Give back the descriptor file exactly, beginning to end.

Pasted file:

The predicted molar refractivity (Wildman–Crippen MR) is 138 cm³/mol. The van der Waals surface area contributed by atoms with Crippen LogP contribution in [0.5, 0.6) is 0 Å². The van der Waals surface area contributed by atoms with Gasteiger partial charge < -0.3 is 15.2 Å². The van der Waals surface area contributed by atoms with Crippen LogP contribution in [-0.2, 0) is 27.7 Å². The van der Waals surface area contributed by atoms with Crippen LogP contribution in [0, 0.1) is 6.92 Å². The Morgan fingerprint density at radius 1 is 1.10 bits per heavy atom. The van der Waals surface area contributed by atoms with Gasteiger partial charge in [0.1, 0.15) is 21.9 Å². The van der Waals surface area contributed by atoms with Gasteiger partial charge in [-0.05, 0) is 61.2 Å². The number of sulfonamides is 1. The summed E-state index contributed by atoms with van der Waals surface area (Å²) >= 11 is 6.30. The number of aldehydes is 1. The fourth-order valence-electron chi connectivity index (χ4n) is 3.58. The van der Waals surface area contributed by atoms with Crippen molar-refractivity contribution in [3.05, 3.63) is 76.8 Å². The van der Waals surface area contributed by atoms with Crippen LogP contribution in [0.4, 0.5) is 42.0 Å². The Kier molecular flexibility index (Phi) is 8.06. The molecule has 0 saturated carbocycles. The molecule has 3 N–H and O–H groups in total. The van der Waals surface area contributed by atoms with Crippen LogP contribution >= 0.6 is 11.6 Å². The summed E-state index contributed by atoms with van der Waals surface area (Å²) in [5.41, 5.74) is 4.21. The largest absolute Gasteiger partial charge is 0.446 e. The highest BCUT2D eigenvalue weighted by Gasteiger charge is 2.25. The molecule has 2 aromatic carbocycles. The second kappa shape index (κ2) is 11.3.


The predicted molar refractivity (Wildman–Crippen MR) is 138 cm³/mol. The van der Waals surface area contributed by atoms with Crippen LogP contribution in [0.5, 0.6) is 0 Å². The van der Waals surface area contributed by atoms with Gasteiger partial charge < -0.3 is 15.2 Å². The van der Waals surface area contributed by atoms with Crippen LogP contribution in [-0.2, 0) is 27.7 Å². The van der Waals surface area contributed by atoms with Crippen LogP contribution in [0, 0.1) is 6.92 Å². The Morgan fingerprint density at radius 1 is 1.10 bits per heavy atom. The van der Waals surface area contributed by atoms with Gasteiger partial charge in [0.1, 0.15) is 21.9 Å². The van der Waals surface area contributed by atoms with Gasteiger partial charge in [-0.05, 0) is 61.2 Å². The number of sulfonamides is 1. The summed E-state index contributed by atoms with van der Waals surface area (Å²) >= 11 is 6.30. The number of aldehydes is 1. The fourth-order valence-electron chi connectivity index (χ4n) is 3.58. The van der Waals surface area contributed by atoms with Crippen molar-refractivity contribution in [3.05, 3.63) is 76.8 Å². The van der Waals surface area contributed by atoms with Crippen LogP contribution in [0.4, 0.5) is 42.0 Å². The Kier molecular flexibility index (Phi) is 8.06. The molecule has 0 saturated carbocycles. The molecule has 3 N–H and O–H groups in total. The van der Waals surface area contributed by atoms with Crippen LogP contribution >= 0.6 is 11.6 Å². The summed E-state index contributed by atoms with van der Waals surface area (Å²) in [5.41, 5.74) is 4.21. The largest absolute Gasteiger partial charge is 0.446 e. The highest BCUT2D eigenvalue weighted by Gasteiger charge is 2.25. The molecule has 2 aromatic carbocycles. The second kappa shape index (κ2) is 11.3.